Over 800 earth observation satellites are currently in orbit, with sensor payloads ranging from optical multispectral cameras to Hyperspectral and Synthetic Aperture Radar (SAR).
The number of earth observation satellites has been growing rapidly, making continuous global data collection possible and bringing about a New Space Paradigm; creating a situation where the availability and quantity of data from satellites makes the efficient extraction of information from the data more important than ever before. Under the New Space Paradigm, data capture can be scheduled across multiple constellations and sensor types. Data can be collected multiple times an hour if required, and data can be delivered by a global network of receiving stations within minutes of capture.
The nature of the New Space Paradigm will require remote sensing professionals to take advantage of existing and emerging technology to make sense of the large volumes of available data. AI can help analysts take advantage of otherwise complex data such as high-resolution SAR and Hyperspectral imagery, time stacks and fused multi-sensor data.
Synthetic Aperture Radar (SAR)
A notable trend within the New Space Paradigm is the availability of very high-resolution SAR imagery. Traditionally the domain of governments and defence forces around the world, companies like Capella Space and ICEYE are launching constellations of new generation SAR satellites.
This accessibility to commercial very high-resolution SAR imagery is beneficial to analysists for several reasons. SAR sensors are ‘active’ sensors and are therefore not reliant on daylight and are almost impervious to weather conditions. SAR data can be particularly useful in feature extraction, maritime domain awareness, elevation model creation and natural disaster management. The disadvantage is that it can be more difficult to interpret visually. AI models are proving to be a vital tool for analysts, providing an efficient way to rapidly extract useful information from SAR.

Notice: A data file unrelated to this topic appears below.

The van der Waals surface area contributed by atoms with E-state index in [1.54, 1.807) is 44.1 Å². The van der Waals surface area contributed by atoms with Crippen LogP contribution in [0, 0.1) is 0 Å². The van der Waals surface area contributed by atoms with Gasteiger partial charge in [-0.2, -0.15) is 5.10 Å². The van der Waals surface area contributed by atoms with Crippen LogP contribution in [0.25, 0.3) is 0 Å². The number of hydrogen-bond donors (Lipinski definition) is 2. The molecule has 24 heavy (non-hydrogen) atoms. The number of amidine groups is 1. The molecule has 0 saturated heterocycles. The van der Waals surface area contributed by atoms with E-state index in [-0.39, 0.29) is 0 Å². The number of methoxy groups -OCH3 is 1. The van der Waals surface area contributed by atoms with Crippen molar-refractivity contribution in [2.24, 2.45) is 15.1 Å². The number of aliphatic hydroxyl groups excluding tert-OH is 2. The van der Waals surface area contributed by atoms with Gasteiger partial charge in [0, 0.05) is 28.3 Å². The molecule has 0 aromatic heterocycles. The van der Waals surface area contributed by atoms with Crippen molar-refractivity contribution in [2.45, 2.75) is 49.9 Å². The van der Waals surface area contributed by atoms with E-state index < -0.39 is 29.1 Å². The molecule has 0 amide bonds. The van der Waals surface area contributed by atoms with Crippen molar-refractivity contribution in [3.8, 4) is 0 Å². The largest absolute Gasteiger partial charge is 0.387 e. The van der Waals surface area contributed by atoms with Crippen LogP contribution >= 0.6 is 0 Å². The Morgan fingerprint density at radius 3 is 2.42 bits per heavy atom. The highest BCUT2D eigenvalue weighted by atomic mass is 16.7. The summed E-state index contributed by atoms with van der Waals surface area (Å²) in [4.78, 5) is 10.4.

To demonstrate the effectiveness of SAR data, our team used GI’s AI systems to quickly train a model to extract roads, intersections, and water from Capella Space SAR imagery. After several days of training, the AI model was able to complete the entire extraction and vectorization process in less than 10 minutes for an area of 25 square kilometers. Figure 9 shows the vector output of the model overlayed on the original imagery.
While this is an example, the possibilities are endless for this type of capability. The ability to collect this kind of information multiple times a day through cloud makes it especially useful for time critical situations such as disaster relief and the National Security sector.